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Using and Citing Online Sources
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Using and Citing Online Sources Activity: Chicken or the Egg: Primary and Secondary Sources

Instructions for Your Students

Do you prefer reading the book or watching the movie? Do you like real historical footage or re-enactments? Do you prefer to get the info straight from the horse's mouth, or would you rather hear the second-hand gossip? Order matters. It's all about first and second.

You've probably heard your teachers throwing around the words "primary and secondary sources"? (If you haven't yet, you soon will—probably in Social Studies class.) Primary vs. secondary doesn't just matter for school, though. It's also super important for life things, like understanding the news, voting, and getting healthcare information. 

Today we're going to cruise through some Web resources to try and find out what information is original and what is coming to you second-hand.

Step 1: Today you are going to learn about primary and secondary sources. Before you get started, though, chat with your classmates to see if anyone knows what the difference is between primary and secondary sources. Perhaps you know, or perhaps one of your classmates does. Find out!

Step 2: Now take a look at the Library and Archives Canada page to learn a little more about primary and secondary sources. You can work on this part individually, in pairs, or in small groups of 3–4 students, depending on your classroom technology situation (and your personal preference). 

As you review this page (alone or with others), answer the following questions. Keep track of your answers as you go, either using pen and paper or a Word doc (Google doc, Pages doc, etc.):

  1. Define "primary source" in your own words.
  2. Define "secondary source" in your own words.
  3. What are some examples of primary sources? List at least two primary sources that you have created. 
  4. What are some examples of secondary sources? List at least two secondary sources that you've created. 
  5. What are some places where you can find primary or secondary sources? 
  6. What's the point of primary sources? Why do we use them? 
  7. What's the point of secondary sources? When and why might you use them? 
  8. Who cares? Why does the difference between primary and secondary sources even matter? 

Step 3: Now let's examine some actual primary and secondary sources. Your teacher will give you a copy of the handout on "Primary versus Secondary Sources."

Start by visiting all of the Web sources concerning the Holocaust. Browse through the pages and determine which are primary and which are secondary sources and why. Here are the links:

Step 4: Bring your attention back to the front of the classroom again as you and your classmates review your answers (the primary or secondary column) regarding the sources on the Holocaust.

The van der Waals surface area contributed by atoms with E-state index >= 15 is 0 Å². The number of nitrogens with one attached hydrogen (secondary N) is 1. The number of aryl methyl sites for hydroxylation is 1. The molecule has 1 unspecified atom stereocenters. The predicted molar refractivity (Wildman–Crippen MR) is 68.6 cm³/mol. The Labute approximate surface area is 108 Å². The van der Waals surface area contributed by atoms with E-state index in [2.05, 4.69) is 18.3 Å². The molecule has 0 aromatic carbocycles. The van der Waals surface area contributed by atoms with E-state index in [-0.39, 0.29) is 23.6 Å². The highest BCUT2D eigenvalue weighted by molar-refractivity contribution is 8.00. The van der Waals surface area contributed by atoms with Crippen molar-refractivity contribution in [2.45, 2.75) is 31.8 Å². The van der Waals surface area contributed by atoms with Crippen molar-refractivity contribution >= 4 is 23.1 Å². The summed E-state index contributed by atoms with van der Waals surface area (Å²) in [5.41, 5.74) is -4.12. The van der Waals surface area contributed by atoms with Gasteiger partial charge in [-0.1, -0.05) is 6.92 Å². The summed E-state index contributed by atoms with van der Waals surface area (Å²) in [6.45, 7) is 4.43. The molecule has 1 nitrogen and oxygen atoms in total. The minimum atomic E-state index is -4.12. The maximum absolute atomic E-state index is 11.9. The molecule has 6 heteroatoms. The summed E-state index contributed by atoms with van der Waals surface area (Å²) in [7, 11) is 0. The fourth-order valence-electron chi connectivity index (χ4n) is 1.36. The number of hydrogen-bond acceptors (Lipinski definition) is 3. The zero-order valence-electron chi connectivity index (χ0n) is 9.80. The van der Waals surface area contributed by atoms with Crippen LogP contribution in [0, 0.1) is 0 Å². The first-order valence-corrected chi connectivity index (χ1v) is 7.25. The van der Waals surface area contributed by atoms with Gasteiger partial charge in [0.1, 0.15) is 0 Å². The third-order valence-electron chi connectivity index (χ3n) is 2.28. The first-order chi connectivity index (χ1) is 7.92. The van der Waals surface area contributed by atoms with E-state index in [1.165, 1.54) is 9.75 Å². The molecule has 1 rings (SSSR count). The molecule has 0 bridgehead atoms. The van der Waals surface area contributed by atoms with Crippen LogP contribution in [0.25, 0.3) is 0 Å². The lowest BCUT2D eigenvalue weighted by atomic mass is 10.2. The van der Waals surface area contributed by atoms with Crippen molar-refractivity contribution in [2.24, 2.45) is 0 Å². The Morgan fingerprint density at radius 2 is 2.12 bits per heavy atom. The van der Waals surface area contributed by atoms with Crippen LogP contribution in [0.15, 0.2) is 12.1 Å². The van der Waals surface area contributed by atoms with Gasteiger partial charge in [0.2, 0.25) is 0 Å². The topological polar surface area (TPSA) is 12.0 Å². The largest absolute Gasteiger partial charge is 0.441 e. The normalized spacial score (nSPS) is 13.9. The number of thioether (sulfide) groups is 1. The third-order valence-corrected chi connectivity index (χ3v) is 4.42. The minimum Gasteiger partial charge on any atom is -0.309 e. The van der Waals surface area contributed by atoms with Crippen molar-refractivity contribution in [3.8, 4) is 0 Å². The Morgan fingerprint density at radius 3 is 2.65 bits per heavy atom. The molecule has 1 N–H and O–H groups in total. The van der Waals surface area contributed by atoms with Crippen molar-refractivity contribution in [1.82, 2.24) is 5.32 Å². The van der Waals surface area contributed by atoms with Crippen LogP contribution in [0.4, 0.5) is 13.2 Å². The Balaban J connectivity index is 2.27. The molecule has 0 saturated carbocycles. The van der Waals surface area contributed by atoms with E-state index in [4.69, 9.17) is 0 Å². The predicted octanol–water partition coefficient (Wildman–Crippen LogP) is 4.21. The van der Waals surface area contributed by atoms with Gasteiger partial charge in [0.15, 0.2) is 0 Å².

Once you have all of your sources straight, chat some more about these sources using the following questions:

  1. Did any of the sources trip you up? What about them did you find tricky?
  2. What do the primary sources tell you that you don't think you're going to get from the others? 
  3. What do you think you can learn from the secondary sources that you can't from the primary? 
  4. You're trying to find out what it felt like to be a Jew in Nazi-occupied Europe. Would you go to a primary source or a secondary source to find this out? Why?
  5. You're trying to understand the causes of the Holocaust. Do you start your research using a primary or a secondary source? Why?
  6. Which sources did you find more fun or interesting? Are all primary sources equally interesting? Are all secondary sources equally interesting?

Step 5: Bam! We're setting you loose on the next set of sources—for the Salem Witch Trials. Again, check the sites, deciding which are primary sources and which are secondary sources. And why. Always why.

Step 6: Back to the big group again to check your answers. How did you do this time? 

Once you have all the answers in terms of which sources are primary or secondary, have another chat with your class. Here are some more questions: 

  1. Did any of the sources trip you up? What about them did you find tricky?
  2. What do the primary sources tell you that you don't think you're going to get from the others? 
  3. What do you think you can learn from the secondary sources that you can't from the primary? 
  4. You want to learn more about how courts worked in New England during the time when the witch trials took place. Do you research primary sources or secondary ones? Why?
  5. You're trying to decide whether or not the court trials were fair. Do you start your research using a primary or a secondary source? Why?
  6. Which sources did you find more fun or interesting? Are all primary sources equally interesting? Are all secondary sources equally interesting?

Step 7 (Optional): Time for one more round? If so, check out these sources that focus on the sinking of the Titanic:

Step 8 (Optional—if you completed Step 7): One last time, chat with your classmates about the sources. 

  1. Did any of the sources trip you up? What about them did you find tricky?
  2. What do the primary sources tell you that you don't think you're going to get from the others? 
  3. What do you think you can learn from the secondary sources that you can't from the primary? 
  4. You want to find out how many people survived the sinking of the Titanic. Do you start your research using primary or secondary sources?
  5. You're curious about how the ship was evacuated and how long passengers waited to be rescued. Do you use primary or secondary sources to find out?
  6. Which sources did you find more fun or interesting? Are all primary sources equally interesting? Are all secondary sources equally interesting?